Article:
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Cultivation of cereal rye for cover crop seed offers the possibility of frost-seeding a legume into the standing rye crop in early spring, where the legume can produce biomass and fix N following rye harvest. In 2014, farmer-cooperators Tim Sieren and Dick Sloan grew corn in rotation following cereal rye frost-seeded with red clover and compared this to corn grown using synthetic N fertilizer applications. Tim and Dick invited Iowa State University graduate student Will Osterholz on to their farms to quantify N uptake by corn as well as two measures of N release from soil organic matter: net N mineralization and gross ammonification.
This project measured soil N availability in the corn year of the rotations and sought to determine when in the growing season N is cycling from the red clover. The results can be found in a new report: Timing of N Supply to Corn from Spring Terminated Red Clover.
Among the Key Findings:
- Red clover did not improve corn growth, N content or grain yield compared to synthetic N fertilizer.
- Soil N mineralization rates in August tended to be higher with red clover compared to synthetic N fertilizer, but differences were not statistically different.
- Fertilization with supplemental N at planting could provide corn with early season N before clover decomposition can provide sufficient N to the corn crop in late summer.
Between the August and October/November sampling dates, the corn plants in the red clover treatment gained more N than the corn plants in the synthetic N treatment at both farms. These results do suggest that any reductions in yield in the corn following red clover are not due to lack of soil N later in the summer. Rather, N limitation likely occurs early in the growing season before the decomposition of the clover biomass can release substantial plant available N. Management that attempts to address early season N limitation following spring-killed red clover may help overcome the corn yield hit observed in these on-farm trials.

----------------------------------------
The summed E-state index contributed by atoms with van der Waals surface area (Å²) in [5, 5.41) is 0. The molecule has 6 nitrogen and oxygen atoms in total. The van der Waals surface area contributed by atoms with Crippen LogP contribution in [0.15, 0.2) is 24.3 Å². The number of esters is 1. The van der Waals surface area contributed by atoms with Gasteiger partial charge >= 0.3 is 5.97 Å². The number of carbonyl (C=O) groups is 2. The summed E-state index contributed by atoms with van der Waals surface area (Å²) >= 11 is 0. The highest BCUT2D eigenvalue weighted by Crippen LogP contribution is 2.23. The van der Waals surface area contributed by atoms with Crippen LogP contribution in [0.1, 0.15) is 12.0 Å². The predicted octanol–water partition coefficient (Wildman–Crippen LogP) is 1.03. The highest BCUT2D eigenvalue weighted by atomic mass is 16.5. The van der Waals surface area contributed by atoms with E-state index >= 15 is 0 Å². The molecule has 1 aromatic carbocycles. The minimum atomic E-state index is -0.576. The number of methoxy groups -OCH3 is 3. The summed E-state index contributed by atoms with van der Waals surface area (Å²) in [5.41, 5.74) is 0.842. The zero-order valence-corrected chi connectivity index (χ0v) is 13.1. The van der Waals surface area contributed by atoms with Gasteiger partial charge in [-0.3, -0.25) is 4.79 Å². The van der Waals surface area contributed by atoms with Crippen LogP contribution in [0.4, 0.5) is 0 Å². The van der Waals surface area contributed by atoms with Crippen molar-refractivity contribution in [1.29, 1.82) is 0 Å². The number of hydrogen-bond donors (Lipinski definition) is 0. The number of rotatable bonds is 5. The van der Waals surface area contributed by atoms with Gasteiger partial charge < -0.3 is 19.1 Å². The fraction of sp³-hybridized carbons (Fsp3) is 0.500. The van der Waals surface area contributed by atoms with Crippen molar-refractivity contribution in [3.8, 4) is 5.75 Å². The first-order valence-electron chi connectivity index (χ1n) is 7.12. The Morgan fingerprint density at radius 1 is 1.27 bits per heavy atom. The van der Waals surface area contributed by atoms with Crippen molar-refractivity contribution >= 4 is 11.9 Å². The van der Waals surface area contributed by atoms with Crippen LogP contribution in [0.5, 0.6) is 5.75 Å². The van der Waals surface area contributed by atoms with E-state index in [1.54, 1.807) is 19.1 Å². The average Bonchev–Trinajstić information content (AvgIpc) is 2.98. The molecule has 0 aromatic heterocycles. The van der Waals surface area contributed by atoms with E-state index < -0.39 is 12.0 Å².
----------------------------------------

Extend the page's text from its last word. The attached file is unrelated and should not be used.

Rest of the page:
Read all about it here: Timing of N Supply to Corn from Spring Terminated Red Clover.
The results presented here supplement those found in previous research reports:
This present project is supported in part by the Sustainable Agriculture Research Education program (which is funded by the U.S. Department of Agriculture- National Institute of Food and Agriculture); the Leopold Center for Sustainable Agriculture; Walton Family Foundation and the Iowa Department of Agriculture and Land Stewardship, Division of Soil Conservation.
For more information about this study and other studies as part of PFI’s Cooperators’ Program, contact Stefan Gailans at stefan@practical farmers.org.